If you are submitting a resume for a job, it should be a reflection of both your qualifications and your unique personal background. It should not, however, veer too far from the norm as you want your resume to stand out for positive reasons and not for being odd. Here are three resume formatting trends you can ignore and one growing trend you may want to take advantage of when preparing your qualifications for potential employers.
Ignore: Infographic Resumes
There is no doubt that the world has become a fast-paced place with all the technology available at your fingertips. Infographics that use brief wording, images and chart-like organization to convey data evolved because of the limited time and attention people have to learn new ideas. While infographics are great for informing you about things like DIY repairs and large-scale scientific concepts, they have no place in appropriate resume formatting trends.
If you are adept at constructing infographics or at making technical information accessible to lay audiences, figure out a way to express this capability in a conventional resume instead, either through your job descriptions in your experience section or in an optional skills section. If you land an interview where creating infographics would be an attribute, show them some original ones in a portfolio.
Ignore: Video Resumes
Like infographics, video resumes are another one of those resume formatting trends that should go by the wayside. People who screen resumes often do so in meetings or in their spare time, and looking at a video resume is usually not feasible in these scenarios.
If you need to include videos as an addendum to your resume, like in the film and television industries, you will be told how to accomplish this by potential employers. Meanwhile, your resume that outlines your work and educational background needs to be on either a computer file or a crisp sheet of white paper.
Ignore: “Artistic” Resumes
Sometimes job candidates get carried away with creativity when preparing their resumes. This shows up in ways that you may think are fine, such as using colored paper, bright ink, elaborate fonts or illustrations, but that actually bother resume screeners. Anything other than black type in a standard font on a computer screen or sheet of paper is bothersome and distracting to someone reading your resume.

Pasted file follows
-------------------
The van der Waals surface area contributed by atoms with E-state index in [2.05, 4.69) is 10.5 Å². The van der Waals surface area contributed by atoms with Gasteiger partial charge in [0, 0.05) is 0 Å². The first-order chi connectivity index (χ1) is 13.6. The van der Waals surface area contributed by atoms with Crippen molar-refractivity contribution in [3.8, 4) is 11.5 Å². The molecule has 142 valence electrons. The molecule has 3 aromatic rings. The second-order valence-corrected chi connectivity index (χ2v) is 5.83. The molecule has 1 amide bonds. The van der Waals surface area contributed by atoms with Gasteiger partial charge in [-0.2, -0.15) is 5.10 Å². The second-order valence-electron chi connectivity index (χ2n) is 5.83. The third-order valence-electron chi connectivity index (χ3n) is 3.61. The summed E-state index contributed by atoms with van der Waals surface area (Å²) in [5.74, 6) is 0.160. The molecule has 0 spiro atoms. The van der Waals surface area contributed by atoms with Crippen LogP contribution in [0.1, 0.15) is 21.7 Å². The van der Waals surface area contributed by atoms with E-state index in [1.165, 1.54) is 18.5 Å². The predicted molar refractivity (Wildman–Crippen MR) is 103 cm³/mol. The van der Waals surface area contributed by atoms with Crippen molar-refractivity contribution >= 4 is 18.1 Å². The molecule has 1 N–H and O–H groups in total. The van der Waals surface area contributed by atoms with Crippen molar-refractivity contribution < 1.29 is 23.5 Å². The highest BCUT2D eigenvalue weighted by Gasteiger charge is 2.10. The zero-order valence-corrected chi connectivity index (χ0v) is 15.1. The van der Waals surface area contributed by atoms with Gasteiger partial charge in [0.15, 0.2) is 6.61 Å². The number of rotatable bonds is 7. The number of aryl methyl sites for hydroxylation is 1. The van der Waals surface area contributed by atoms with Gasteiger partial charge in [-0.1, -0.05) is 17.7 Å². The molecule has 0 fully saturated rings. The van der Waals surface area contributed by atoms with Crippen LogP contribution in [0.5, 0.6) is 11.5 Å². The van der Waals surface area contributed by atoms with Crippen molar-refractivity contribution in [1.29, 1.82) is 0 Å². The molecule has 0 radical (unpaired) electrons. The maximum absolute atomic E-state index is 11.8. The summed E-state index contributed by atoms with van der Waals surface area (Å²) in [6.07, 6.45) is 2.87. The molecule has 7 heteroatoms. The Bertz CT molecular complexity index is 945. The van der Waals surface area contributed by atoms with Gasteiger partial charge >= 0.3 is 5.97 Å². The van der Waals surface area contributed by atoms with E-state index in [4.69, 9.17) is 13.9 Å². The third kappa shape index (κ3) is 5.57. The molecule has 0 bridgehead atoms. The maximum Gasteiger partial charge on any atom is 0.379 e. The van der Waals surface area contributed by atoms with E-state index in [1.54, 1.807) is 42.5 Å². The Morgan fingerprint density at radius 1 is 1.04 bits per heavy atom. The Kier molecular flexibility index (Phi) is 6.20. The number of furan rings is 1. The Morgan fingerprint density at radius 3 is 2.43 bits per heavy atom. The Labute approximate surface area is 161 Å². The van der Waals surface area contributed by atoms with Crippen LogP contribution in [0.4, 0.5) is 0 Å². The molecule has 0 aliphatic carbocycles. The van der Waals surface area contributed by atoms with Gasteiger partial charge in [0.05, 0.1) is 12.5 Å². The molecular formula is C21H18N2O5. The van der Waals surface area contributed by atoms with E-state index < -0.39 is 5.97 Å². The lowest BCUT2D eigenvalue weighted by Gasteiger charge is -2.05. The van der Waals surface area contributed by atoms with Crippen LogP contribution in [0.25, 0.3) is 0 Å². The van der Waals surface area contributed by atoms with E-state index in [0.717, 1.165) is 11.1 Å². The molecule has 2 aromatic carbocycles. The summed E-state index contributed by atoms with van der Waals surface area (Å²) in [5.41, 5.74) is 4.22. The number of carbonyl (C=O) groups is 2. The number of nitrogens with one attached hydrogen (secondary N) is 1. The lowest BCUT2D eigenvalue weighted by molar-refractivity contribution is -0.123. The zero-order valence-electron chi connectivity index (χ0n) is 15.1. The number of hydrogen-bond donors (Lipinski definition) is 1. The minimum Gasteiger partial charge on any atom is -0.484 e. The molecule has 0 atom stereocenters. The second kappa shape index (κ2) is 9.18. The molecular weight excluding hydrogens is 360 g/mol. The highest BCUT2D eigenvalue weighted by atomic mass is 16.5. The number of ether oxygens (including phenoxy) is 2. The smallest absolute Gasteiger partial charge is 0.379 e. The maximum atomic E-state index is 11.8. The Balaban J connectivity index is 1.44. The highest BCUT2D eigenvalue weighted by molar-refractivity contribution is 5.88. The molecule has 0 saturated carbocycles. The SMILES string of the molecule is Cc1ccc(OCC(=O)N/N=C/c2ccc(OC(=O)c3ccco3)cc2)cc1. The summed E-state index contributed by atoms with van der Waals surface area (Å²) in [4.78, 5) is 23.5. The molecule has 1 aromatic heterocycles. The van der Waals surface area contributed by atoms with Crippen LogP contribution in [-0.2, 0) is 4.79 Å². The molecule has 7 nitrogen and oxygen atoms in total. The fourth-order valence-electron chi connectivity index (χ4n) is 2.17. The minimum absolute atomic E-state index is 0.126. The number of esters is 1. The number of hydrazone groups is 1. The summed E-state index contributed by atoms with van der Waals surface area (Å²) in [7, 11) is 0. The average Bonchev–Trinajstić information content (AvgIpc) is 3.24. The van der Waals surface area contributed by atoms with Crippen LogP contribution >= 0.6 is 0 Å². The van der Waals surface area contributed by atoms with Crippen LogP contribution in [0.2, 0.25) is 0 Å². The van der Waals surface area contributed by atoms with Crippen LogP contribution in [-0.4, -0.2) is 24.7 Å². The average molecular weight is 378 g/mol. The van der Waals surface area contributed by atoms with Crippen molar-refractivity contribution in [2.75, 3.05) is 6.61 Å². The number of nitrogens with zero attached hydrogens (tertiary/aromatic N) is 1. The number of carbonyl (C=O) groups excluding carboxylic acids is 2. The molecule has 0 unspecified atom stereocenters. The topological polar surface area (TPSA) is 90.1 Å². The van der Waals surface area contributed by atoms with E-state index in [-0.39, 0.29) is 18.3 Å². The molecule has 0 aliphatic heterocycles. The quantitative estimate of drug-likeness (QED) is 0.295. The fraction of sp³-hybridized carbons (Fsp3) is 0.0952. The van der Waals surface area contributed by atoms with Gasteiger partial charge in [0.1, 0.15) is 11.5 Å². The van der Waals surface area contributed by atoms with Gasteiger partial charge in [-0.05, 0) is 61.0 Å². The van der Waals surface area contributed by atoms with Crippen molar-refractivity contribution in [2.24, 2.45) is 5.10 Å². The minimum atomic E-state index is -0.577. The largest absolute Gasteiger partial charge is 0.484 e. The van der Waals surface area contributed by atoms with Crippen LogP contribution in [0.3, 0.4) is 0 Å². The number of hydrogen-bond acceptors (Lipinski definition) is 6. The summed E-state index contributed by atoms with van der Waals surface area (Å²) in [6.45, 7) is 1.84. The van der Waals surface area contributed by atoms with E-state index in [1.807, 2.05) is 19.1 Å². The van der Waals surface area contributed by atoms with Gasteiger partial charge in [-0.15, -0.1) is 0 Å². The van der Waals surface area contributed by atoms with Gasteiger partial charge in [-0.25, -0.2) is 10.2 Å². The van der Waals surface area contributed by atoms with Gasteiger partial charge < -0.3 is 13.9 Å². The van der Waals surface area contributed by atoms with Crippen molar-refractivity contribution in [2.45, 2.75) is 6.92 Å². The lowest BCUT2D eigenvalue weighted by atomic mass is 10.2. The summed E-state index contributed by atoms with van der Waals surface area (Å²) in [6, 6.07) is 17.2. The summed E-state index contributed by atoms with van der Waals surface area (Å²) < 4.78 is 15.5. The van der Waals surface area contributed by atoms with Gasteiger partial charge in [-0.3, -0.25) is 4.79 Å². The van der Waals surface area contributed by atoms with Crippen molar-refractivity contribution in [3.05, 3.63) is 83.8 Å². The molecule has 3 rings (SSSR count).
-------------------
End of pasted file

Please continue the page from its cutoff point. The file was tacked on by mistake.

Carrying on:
Remember that these folks may look at hundreds of resumes per day, and they are quickly scanning for conventional organization that lets them find the vital information they need right away. Clear structure, along with plenty of proper double spacing, lets them locate your most relevant qualifications immediately.
If you are artistically inclined or applying for jobs in the graphics world, you will be able to exhibit a portfolio or show samples of your work at an interview or other appropriate time.
Explore: Functional Resumes
One of the newer resume formatting trends you should explore is a functional resume. Rather than putting all your work history in the reverse chronological format you may be used to, with a functional resume, you place your most relevant work first, even if it took place years ago.
If you have a diverse work history or you want to minimize periods of unemployment, this format is ideal for you. The employer’s attention is focused on the jobs you most want them to see, and the out-of-order format makes gaps tough to distinguish.
You can learn more about functional resumes and other helpful resume formatting trends at LiveCareer. Make your resume look professional and appealing for those top jobs you seek.